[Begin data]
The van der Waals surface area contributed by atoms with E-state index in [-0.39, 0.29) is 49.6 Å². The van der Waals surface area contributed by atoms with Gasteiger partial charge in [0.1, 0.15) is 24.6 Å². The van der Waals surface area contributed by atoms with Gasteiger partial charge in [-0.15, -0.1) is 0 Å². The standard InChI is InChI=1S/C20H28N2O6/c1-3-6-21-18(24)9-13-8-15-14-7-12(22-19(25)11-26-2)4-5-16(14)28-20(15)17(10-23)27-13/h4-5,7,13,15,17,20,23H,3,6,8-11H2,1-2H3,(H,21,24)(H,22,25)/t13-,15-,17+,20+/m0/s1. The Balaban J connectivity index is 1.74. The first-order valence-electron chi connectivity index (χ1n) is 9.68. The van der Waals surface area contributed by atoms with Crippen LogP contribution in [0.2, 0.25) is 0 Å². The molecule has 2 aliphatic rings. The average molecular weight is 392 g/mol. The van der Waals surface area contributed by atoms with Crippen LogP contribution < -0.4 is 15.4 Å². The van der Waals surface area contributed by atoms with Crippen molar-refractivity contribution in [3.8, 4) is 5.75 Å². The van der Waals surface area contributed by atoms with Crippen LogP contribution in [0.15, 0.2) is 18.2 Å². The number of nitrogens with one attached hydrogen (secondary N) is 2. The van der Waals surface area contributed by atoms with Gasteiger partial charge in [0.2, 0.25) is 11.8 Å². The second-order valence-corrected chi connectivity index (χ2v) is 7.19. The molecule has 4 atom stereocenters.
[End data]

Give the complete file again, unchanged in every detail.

The van der Waals surface area contributed by atoms with E-state index in [-0.39, 0.29) is 49.6 Å². The van der Waals surface area contributed by atoms with Gasteiger partial charge in [0.1, 0.15) is 24.6 Å². The van der Waals surface area contributed by atoms with Gasteiger partial charge in [-0.15, -0.1) is 0 Å². The standard InChI is InChI=1S/C20H28N2O6/c1-3-6-21-18(24)9-13-8-15-14-7-12(22-19(25)11-26-2)4-5-16(14)28-20(15)17(10-23)27-13/h4-5,7,13,15,17,20,23H,3,6,8-11H2,1-2H3,(H,21,24)(H,22,25)/t13-,15-,17+,20+/m0/s1. The Balaban J connectivity index is 1.74. The first-order valence-electron chi connectivity index (χ1n) is 9.68. The van der Waals surface area contributed by atoms with Crippen LogP contribution in [0.2, 0.25) is 0 Å². The molecule has 2 aliphatic rings. The average molecular weight is 392 g/mol. The van der Waals surface area contributed by atoms with Crippen LogP contribution < -0.4 is 15.4 Å². The van der Waals surface area contributed by atoms with Crippen molar-refractivity contribution in [3.8, 4) is 5.75 Å². The van der Waals surface area contributed by atoms with Crippen LogP contribution in [0.15, 0.2) is 18.2 Å². The number of nitrogens with one attached hydrogen (secondary N) is 2. The van der Waals surface area contributed by atoms with Gasteiger partial charge in [0.2, 0.25) is 11.8 Å². The second-order valence-corrected chi connectivity index (χ2v) is 7.19. The molecule has 4 atom stereocenters.